West Germany calling its terrorists in from the cold

West Germany is trying to persuade its terrorists to repent and rejoin society. Even five years ago, such a reconciliation would have been unlikely. But the ``climate'' now is better because:

A number of leading Red Army Faction terrorists in jail have disavowed terrorism, and urged their comrades to do the same.

There are signs that a number in the ``field'' would do so if only they could.

The government itself no longer considers terrorism the kind of threat it once did.

At the same time, the nation's attempts to exterminate terrorism by repressive laws and tactics have failed, in the view of a number of security experts. And analysts are saying the time now has come to try help, understanding, and persuasion.

The reconciliation attempt has come from the environmental and pacifist Greens party led by Antje Vollmer, a theologian and member of parliament.

Ms. Vollmer has proposed early release for repentant, jailed terrorists, and concessions to those at large who want to give up.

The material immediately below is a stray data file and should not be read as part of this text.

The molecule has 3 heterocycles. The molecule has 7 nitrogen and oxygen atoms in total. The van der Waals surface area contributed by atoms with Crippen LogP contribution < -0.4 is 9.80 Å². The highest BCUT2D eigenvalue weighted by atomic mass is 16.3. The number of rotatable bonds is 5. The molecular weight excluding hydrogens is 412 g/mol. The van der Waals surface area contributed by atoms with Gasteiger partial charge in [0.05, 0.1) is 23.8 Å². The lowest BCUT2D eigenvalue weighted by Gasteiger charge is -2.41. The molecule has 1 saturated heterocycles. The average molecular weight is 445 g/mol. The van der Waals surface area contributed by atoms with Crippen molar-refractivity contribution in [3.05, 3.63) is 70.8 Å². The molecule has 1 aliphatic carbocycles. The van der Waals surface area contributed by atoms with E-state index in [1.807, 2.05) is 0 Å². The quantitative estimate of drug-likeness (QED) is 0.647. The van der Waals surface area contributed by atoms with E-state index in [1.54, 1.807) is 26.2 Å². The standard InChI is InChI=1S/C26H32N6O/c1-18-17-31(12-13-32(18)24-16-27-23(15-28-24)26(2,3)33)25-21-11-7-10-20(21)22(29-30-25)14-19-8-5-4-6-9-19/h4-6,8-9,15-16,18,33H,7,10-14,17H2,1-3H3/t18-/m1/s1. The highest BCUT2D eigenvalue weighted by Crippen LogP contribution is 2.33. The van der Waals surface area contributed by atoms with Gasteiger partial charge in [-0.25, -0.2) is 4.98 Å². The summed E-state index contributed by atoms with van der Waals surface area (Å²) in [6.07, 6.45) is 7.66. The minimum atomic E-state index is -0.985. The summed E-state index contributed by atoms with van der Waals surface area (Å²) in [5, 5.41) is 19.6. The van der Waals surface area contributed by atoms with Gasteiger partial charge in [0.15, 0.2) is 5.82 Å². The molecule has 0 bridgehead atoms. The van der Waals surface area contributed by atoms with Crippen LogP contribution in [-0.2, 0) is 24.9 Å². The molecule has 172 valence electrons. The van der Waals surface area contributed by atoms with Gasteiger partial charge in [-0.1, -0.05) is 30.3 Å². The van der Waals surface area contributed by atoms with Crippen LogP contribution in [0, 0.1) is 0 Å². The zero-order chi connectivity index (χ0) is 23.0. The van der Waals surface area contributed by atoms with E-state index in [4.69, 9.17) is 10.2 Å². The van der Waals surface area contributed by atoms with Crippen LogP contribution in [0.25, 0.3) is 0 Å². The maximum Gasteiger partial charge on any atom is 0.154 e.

Numerous public personalities are supporting a move for an amnesty, including Manfred Rommel, mayor of Stuttgart and son of the World War II hero of Nazi African campaigns.

According to Mayor Rommel, the best argument against terrorism is to prove that a strong democracy can be generous.

A group of anonymous intellectuals also is reported to be establishing a fund to give help and advice to terrorists who want to surrender and settle back into society.

After 40 murders and a long trail of kidnappings, hijackings, hostage-takings, and other crimes - the worst of which ended with the 1977 death of industrialist Hans-Martin Schleyer - terrorists are no nearer ``revolutionizing'' society than before.

The ``hard core'' of the Red Army Faction is believed to consist of between 15 and 20 people, supported by an unknown number of secondary figures, called ``militants.''

Although they have not been heard from since they killed top Foreign Ministry official Gerold von Braunm"uhl one year ago, they are considered by police authorities dangerous and likely to attack at any moment.

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